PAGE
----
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Eagles, Falcons preparing for the unknown

Nick Sirianni 1920 082021

Week 1 of the NFL season is usually loaded with trap doors and whoopee cushions. Sometimes, it is very difficult to separate fact from fiction, and on Sunday it's going to be even tougher given the fact that two rookie head coaches will be on opposite sidelines when Nick Sirianni (Eagles) faces Arthur Smith (Falcons). This is the first time since 1973 that it's happened with the Eagles (Mike McCormack against Don Coryell, then the rookie head coach of the St. Louis Rams).

So, how do you prepare for a head coach when he's never been a head coach before?

You step back into history and take it from there. You look at everything you can get your eyes on from Smith's past, from his coordinators' past, and you combine that with the preseason tape and you enter the game with a plan, and then you made adjustments on the fly after kickoff on Sunday.

"I think it's to both of our advantages. I'm imagining they thought the same thing that we did. That's pretty common on new staffs," Sirianni said. "So, they haven't shown some things either. We just got to go back and look at tape of any of our time in the past. But, again, not a lot of film on either of us."

Sirianni's offense is preparing for the pressure packages of Atlanta Defensive Coordinator Dean Pees, in his 48th season of coaching. He has seen everything in his time in the NFL with New England, Baltimore, and Tennessee. He has this great quote about blitzing – "We're going to come from everywhere every week, so hang on." – meaning that Atlanta is going to blitz, blitz, and blitz some more to create pressure on the backfield and havoc throughout an offense.

That's a huge challenge for a second-year quarterback with young receivers on the road in a hostile environment – a full-house crazy in Atlanta for the first time since the 2019 season – and the new head coach on the sidelines.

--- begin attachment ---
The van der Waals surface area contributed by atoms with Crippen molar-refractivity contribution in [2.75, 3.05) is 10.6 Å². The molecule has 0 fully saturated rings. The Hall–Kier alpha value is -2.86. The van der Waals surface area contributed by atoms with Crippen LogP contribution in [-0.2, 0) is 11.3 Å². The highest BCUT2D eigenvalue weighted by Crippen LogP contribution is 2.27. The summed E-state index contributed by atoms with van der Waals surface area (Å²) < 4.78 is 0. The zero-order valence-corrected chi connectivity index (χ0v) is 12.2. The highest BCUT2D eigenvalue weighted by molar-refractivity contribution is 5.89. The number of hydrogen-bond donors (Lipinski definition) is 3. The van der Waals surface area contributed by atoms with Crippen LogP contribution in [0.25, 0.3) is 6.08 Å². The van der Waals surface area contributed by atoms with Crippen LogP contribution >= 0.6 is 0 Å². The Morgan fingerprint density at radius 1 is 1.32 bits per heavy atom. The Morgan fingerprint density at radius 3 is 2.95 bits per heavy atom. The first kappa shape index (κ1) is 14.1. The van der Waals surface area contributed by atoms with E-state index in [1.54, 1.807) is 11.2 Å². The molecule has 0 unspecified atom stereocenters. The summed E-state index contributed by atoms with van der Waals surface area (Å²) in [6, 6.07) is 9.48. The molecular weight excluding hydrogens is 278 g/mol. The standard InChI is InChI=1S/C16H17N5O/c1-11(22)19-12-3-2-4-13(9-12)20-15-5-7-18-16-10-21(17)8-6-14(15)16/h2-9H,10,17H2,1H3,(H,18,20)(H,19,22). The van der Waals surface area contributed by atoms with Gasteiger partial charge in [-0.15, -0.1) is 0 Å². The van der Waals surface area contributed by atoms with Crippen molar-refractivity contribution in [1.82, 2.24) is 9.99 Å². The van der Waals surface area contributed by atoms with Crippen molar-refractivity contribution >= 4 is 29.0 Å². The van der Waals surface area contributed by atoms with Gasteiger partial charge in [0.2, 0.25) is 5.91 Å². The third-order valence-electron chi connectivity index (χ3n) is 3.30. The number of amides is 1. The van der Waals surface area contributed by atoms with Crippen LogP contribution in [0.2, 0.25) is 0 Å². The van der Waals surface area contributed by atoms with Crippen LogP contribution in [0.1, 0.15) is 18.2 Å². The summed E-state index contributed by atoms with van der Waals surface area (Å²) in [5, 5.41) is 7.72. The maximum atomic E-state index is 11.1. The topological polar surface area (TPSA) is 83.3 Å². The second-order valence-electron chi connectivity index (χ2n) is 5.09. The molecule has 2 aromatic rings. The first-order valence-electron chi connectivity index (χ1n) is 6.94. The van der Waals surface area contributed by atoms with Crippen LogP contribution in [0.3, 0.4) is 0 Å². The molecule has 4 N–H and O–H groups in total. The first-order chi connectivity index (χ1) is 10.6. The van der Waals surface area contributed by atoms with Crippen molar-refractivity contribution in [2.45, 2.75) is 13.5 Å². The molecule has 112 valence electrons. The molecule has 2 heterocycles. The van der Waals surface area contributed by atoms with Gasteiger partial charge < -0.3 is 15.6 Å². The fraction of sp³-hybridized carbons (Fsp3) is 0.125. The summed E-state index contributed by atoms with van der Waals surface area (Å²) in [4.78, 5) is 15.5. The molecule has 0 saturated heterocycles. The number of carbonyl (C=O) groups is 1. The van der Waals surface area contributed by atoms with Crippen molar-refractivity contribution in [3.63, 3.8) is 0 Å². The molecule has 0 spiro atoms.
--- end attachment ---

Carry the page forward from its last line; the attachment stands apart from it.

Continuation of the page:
"We just have to be ready for it. Just have to be ready for it," Sirianni said. "I think the first blitz meeting that we always do is we have a standard operating procedure of how we handle different packages. So, recognizing the package, recognizing what they're doing out of the package, and being ready against a coach like Coach Pees who's a phenomenal coach. Being ready for anything that they can throw at you. And so knowing that, hey, we can look at all the tape that we've had on him and played against him in the past, obviously we were in the same division with him for a little bit, but also knowing he's a good coach and he's going to have some wrinkles too that we haven't seen.

"So being ready to adjust to the different things we see once we get on the field. My experience with that is when you have guys like we have with Jason Kelce and Jalen Hurts, being able to talk through those things on the sideline when there is a new wrinkle. So, it's really good to have the veteran leadership that we have on this team to be able to go through that. And then Jalen is really smart, too, so look forward to seeing how he handles those adjustments we have to make on Sunday."

That's just one of the many interesting stories to think about leading up to an intriguing Sunday regular-season opener. The Eagles placed a lot of value in their joint practices with the Patriots and the Jets and kept it vanilla in their three preseason games. We don't have a true sense of what the Eagles want to do on Sunday – how they want to play defense against what is expected to be an explosive Atlanta offense or how they want to attack the Falcons' remade defense.

"We have to look at a lot of what Tennessee did when their coach (Smith) was there (as offensive coordinator) and watch what they did in the preseason," linebacker Alex Singleton said. "There is a lot to think about, but at the end of the day it comes down to playing football and executing all the things you need to execute every game. The basic stuff, that's what is important every time you step out on the field.

"We're going to make adjustments just like we do every week. I'm sure we will have a feel for what they want to do on offense and they're going to add their own stuff and we are going to have to adjust."

Yep, this will come down to which team tackles best, which team takes advantage of the matchups and the moments where the ball is loose and it's on the ground for either team to recover. The first couple of weeks in an NFL season are usually the most off the wall. This year, with three preseason games, with the stadiums filled again with fans after last year's empty seats, everything old is new again.

Is there an advantage to being the new kid on the block? Sometimes, yes. But in the case of the Eagles in Week 1, not really. The level of mystery and uncertainty is pretty darn much even-steven.

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